MBR partitioning

An arduino

This is probably quite irrelavent for anyone nowadays I should've mentioned this before but whatever. I know this helped others so maybe it'll still be of some use. Say you had Windows XP, 7, Ubuntu, Fedora, and Arch Linux all on your computer and you wanted your /boot partition on a primary partition. I thought that couldn't be done seeing as Windows demands a primary partition. For each OS, plus the boot partition, and the recovery partition. That's already four primary partitions which are all the ones that you get. Can't even have the Linux partitions.

What to do:

  1. What I did to get around this was first of all disconnect any other hard drives on your computer because if Windows finds just a small opening elsewhere it'll start making partitions wherever it can.
  2. Partition the drive on a live distro (might work in Windows but seems easier to just do it from a live CD). Make a small primary partition for the Windows boot partition. 1GB should be more than enough. Make another for /boot again 1GB should be more than will ever be needed. Then just make one huge extended partition.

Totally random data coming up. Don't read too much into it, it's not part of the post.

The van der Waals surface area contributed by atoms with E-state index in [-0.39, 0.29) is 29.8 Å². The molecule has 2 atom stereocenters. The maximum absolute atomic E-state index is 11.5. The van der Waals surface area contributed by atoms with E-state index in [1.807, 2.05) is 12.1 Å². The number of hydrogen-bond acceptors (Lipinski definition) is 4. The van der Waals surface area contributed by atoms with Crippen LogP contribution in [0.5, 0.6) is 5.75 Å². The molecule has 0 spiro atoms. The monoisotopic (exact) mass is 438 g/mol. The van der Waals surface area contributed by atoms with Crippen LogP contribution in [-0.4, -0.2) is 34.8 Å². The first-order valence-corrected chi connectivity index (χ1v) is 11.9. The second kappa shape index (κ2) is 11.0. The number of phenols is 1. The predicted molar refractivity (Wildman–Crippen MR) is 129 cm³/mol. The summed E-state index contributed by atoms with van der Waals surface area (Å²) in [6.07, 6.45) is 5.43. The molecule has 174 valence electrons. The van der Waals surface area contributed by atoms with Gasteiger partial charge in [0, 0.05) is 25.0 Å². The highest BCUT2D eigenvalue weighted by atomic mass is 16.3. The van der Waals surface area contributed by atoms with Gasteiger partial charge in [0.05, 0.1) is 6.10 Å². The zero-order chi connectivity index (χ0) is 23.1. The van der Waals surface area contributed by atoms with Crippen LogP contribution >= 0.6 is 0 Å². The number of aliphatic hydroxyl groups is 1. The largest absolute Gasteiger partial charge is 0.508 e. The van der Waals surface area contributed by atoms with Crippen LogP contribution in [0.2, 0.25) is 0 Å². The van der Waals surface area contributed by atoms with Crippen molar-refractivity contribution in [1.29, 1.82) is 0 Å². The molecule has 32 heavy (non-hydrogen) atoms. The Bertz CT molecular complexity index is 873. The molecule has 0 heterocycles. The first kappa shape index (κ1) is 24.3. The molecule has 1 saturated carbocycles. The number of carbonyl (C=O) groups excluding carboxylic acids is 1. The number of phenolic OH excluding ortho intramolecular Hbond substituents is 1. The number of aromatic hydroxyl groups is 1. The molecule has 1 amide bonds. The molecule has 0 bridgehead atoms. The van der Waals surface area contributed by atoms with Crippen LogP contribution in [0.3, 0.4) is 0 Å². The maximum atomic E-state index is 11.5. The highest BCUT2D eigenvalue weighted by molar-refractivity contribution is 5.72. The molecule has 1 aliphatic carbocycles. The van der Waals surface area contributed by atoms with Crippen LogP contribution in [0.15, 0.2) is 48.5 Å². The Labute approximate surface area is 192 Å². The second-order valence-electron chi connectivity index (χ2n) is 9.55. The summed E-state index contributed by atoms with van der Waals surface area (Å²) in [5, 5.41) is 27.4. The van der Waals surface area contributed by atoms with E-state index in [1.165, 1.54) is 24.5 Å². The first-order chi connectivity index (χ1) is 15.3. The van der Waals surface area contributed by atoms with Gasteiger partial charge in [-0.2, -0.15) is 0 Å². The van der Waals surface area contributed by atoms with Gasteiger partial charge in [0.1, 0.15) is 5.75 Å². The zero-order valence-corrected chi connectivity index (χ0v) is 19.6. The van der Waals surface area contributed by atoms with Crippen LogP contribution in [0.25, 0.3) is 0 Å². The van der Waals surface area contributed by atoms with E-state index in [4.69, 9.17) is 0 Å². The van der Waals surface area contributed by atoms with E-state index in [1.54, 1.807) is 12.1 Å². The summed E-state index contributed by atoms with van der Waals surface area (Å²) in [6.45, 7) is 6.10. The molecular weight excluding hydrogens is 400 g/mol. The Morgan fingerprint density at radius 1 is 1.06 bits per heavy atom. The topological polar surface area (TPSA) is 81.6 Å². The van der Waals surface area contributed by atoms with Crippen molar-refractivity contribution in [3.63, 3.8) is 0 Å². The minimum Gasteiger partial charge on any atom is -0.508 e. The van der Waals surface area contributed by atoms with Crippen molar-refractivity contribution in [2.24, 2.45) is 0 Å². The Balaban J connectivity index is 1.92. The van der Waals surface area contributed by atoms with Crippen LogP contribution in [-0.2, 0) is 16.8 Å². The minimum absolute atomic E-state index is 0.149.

Size Type Note
    1GB Primary
    1GB Primary
    Remainder Extended

Dual booting - UEFI

Random snippet of code

I tried this with Ubuntu 15.10 but I don't see why it shouldn't work with other versions or different distros.

I got a new laptop which came with a choice of either Windows 7 or 8. Of course, the first thing I wanted to do was install Linux but seeing as I'm going to school I figured I'd still need Windows. I found a lot of guides online all saying to install Windows then Linux I tried multiple times but it never seemed to work.

I can't fully recall but I think neither Windows nor Ubuntu cared to play ball. If I tried backwards compatible CSM(Compatibility Support Module) I think Ubuntu would ignore it and try to install as if CSM were disabled. And if I disabled that and with or without secure boot Windows wasn't having that either.

Out of frustration I tried Ubuntu before Windows. To my surprise it worked without a hitch. I have CSM and Secure Boot disabled. Although I don't think there was a reason to have Secure Boot off that was just how I had the settings when I got everything installed. And if I recall correctly if I enable it I'd have to reinstall. Oh laziness... Maybe if I switch to 10 I'll take advantage of that and fix things up.

Unless someone can give me a reason why I should forgo turning it on.

After it was all installed I had to disable Windows' "Fast Startup" feature so that I could boot up into Linux.


8-bit Mario drawing

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